steel mace stork walk

Take A Stork Walk: Military Exercise Turned Effective Steel Mace Movement

February 29, 2020

Here's one exercise--an old one--that seems made-to-order for macebellers, yet I have never seen it recommended in any on-line expositions of mace training. It was recommended to me by my trainer and friend Jeff Lewis, proprietor of the 4th Street Gym in Long Beach. He described seeing a video of a man performing it holding a 135-pound barbell overhead--a man among men that lad was! Somehow, from the deep recesses of subconscious memory I realized that it was what is called a "Stork Walk." To clarify matters, there are actually two exercises called "stork walks." One is a Tai Chi exercise. The other is an old military exercise, and that's what I'll be discussing.

stork walk exercise

How to do the Steel Mace Stork Walk

It is really a simple exercise: It involves walking by raising one knee to the point where the thigh is at a right angle to the torso while the other leg is kept stiff. Some online videos suggest holding the arms out front, others with the arms overhead, empty-handed. I suspect the military variant involved holding a rifle overhead. This exercise would have been more efficacious in the old days when our military rifles were made of American walnut and machined steel and weighed about nine pounds. You may not have an'03 Springfield or an M1 Garand, but it lends itself wonderfully well to the use of a macebell.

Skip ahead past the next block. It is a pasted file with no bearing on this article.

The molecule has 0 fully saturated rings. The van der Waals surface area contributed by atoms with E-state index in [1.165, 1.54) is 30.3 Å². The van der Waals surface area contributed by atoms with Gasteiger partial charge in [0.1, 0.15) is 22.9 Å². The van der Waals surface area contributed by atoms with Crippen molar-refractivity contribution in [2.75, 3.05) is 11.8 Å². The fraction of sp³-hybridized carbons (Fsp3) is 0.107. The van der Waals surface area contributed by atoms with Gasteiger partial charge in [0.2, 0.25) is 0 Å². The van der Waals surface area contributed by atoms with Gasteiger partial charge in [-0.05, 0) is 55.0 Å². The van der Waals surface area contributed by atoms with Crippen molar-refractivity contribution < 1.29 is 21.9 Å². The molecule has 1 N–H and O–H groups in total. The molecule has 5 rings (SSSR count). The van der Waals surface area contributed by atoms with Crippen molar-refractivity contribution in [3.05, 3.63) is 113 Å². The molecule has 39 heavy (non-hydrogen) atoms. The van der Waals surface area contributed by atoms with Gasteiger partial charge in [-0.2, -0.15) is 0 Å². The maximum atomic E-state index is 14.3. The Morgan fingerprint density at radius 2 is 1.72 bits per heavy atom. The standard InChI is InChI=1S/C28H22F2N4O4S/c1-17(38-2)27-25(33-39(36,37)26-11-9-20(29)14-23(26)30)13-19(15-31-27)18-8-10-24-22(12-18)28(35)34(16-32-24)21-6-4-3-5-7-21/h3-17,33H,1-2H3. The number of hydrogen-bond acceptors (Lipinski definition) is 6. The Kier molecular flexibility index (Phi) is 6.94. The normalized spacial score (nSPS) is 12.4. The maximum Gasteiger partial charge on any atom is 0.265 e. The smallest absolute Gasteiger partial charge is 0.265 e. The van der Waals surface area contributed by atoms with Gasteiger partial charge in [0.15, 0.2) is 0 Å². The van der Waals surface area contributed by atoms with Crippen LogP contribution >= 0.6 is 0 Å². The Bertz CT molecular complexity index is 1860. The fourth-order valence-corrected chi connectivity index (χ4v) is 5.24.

What size macebell for the Stork Walk Exercise?

I have found a 15-pounder to be a good starting weight. The 25-pounder was do-able but a little much for an old boy like me, at least at this point in my training, and the 20-pounder is just about right.

new steel mace exercise

What muscles does the Stork Walk work?

The traversable portion of my backyard is about 45 feet, and I find that carrying the mace overhead will affect my arms, shoulders and the whole "posterior chain." (My erector spinae muscles felt like they were on fire after crossing the backyard twice when I used my 25-pounder!) It is also good for balance and works the glutes and upper thighs. When I reach one side of the yard, I do a series of behind-the-neck presses with the macebell, switch hands so that the other hand is closest to the weighted end, recross the yard and repeat the presses. I like to begin and conclude my mace workouts with stork walks.

I'll admit, the stork walk does look a little silly, and I'd feel self-conscious performing it in a public park. However, if you give it a try with a mace of sufficient weight, I'm sure you will find it a tough, challenging and very beneficial exercise.

Author: Jan Libourel 

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